wildfire events with and without treatments, the
effects and costs of fire suppression and post-fire
restoration, and the effect of management actions
and wildfires on resource conditions, structural
damages, and saleable products over time (Kline, 2004).
Given these complexities, only a few studies have
estimated net economic benefits of fuel treatments
in forested areas (Mercer et al., 2007; Prestemon et al.,
2012), and only one recent study considered net
economic benefits of fuel treatments on rangelands
(Taylor et al. 2013).
Figure 6. The potential for grazing to influence fire behavior occurs along continuums of
fuel and weather conditions. In this conceptual model, fuel composition is displayed on
the y-axis and fire weather condition is displayed on the x-axis. Low fire weather severity
is characterized by high fuel moistures, high relative humidity, low temperature, and low
wind speeds, while extreme fire weather is characterized by the opposite conditions.
The potential for grazing to be effective in reducing the risk of fire initiation and spread
is greatest when the sagebrush cover is low and the fire weather severity is low to
Strand et al. Journal of Rangeland Applications
v.1, 2014: pp.35-57
The net economic benefits of selected fuel
treatments in the sagebrush ecosystems of the Great
Basin were estimated in a study by Taylor et al. (2013).
State-and-transition models were used to define
vegetative characteristic changes expected to occur
based on natural succession and disturbance
interactions for sites dominated by Wyoming big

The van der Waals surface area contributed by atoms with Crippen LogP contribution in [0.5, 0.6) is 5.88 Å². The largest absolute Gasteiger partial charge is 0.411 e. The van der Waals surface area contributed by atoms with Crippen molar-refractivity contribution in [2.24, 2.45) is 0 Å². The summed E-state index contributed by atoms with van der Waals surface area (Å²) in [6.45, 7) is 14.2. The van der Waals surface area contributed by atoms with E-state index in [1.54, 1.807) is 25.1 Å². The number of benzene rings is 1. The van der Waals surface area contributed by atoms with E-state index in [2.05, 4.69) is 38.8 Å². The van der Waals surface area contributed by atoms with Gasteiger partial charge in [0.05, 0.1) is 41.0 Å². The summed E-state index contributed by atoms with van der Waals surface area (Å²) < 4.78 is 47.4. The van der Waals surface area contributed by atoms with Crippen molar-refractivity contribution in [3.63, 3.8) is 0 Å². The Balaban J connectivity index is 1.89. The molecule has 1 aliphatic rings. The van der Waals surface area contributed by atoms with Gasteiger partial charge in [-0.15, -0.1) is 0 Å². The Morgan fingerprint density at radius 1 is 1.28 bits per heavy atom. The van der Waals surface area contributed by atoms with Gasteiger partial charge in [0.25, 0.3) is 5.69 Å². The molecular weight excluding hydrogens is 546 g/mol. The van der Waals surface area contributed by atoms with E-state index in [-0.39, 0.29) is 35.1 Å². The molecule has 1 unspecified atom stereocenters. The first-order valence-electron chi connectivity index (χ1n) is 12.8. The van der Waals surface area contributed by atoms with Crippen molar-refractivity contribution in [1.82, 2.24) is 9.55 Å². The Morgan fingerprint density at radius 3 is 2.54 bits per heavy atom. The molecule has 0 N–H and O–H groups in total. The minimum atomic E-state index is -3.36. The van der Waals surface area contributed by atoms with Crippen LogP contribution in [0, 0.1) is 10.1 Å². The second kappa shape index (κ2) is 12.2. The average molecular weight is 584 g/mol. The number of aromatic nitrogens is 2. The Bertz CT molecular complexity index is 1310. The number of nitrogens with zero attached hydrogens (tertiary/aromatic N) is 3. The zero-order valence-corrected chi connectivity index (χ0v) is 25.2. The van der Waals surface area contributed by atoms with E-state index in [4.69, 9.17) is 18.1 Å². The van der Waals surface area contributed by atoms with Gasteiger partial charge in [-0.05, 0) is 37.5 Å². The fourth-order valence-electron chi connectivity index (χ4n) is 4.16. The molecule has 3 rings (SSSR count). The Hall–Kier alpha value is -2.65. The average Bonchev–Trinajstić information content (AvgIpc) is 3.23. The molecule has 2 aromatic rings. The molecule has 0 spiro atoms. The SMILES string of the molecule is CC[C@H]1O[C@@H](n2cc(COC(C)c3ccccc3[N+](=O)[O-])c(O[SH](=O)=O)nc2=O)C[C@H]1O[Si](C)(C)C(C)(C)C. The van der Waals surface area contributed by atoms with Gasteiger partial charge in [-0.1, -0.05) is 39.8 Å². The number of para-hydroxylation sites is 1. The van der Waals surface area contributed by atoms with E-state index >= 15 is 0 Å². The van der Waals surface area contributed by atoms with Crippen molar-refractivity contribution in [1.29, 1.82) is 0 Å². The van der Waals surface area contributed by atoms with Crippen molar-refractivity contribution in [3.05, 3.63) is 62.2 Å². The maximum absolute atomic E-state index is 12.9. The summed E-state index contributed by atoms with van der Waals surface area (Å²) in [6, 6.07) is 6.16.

sagebrush and mountain big sagebrush. The analysis
was a probabilistic benefit/cost assessment where
the benefit of the treatment was considered to be
fire suppression costs averted over the next two
hundred years because alternative fuel management
treatments were undertaken. The success of fuel
treatments (movement to a state with less shrubs
and invasive annual grasses) was considered to be
uncertain with re-treatment required when the
simulation projected a treatment failure.
Because healthier ecological states with relatively
high perennial grass cover and without an overgrown
sagebrush canopy (sagebrush present but not
ecologically dominant) were considered to be
resilient and responsive to treatment, and with a
marked reduction in fire frequency following
Strand et al. Journal of Rangeland Applications
v.1, 2014: pp.35-57
relatively low-cost fuel treatments, these healthy
areas were found to be more economical to treat
than were mature sagebrush areas with a depleted
perennial herbaceous understory or areas invaded
with annual grasses. The estimated B/C ratio ranged
from a high of 13.3 for productive Wyoming
sagebrush steppe sites (a relatively low-cost
controlled burn treatment) to less than one (i.e., not
economically efficient) for high shrub densities and
levels of annual grass invasion (requiring expensive
and often unsuccessful treatments). Similarly, the